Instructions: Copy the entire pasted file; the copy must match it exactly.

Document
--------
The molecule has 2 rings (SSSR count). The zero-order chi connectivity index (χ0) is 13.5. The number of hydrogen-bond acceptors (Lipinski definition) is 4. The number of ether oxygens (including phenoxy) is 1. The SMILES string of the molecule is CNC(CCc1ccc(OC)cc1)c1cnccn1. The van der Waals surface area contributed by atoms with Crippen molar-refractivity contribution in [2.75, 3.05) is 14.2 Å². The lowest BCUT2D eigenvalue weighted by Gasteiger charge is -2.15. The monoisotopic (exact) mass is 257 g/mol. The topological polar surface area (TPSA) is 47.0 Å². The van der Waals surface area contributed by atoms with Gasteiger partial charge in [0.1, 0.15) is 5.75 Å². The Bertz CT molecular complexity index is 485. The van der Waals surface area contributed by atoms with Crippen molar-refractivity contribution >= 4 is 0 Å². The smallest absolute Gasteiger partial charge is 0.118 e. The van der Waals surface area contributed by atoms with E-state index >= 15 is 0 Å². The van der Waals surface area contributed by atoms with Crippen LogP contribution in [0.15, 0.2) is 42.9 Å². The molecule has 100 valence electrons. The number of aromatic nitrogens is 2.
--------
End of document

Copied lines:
The molecule has 2 rings (SSSR count). The zero-order chi connectivity index (χ0) is 13.5. The number of hydrogen-bond acceptors (Lipinski definition) is 4. The number of ether oxygens (including phenoxy) is 1. The SMILES string of the molecule is CNC(CCc1ccc(OC)cc1)c1cnccn1. The van der Waals surface area contributed by atoms with Crippen molar-refractivity contribution in [2.75, 3.05) is 14.2 Å². The lowest BCUT2D eigenvalue weighted by Gasteiger charge is -2.15. The monoisotopic (exact) mass is 257 g/mol. The topological polar surface area (TPSA) is 47.0 Å². The van der Waals surface area contributed by atoms with Gasteiger partial charge in [0.1, 0.15) is 5.75 Å². The Bertz CT molecular complexity index is 485. The van der Waals surface area contributed by atoms with Crippen molar-refractivity contribution >= 4 is 0 Å². The smallest absolute Gasteiger partial charge is 0.118 e. The van der Waals surface area contributed by atoms with E-state index >= 15 is 0 Å². The van der Waals surface area contributed by atoms with Crippen LogP contribution in [0.15, 0.2) is 42.9 Å². The molecule has 100 valence electrons. The number of aromatic nitrogens is 2.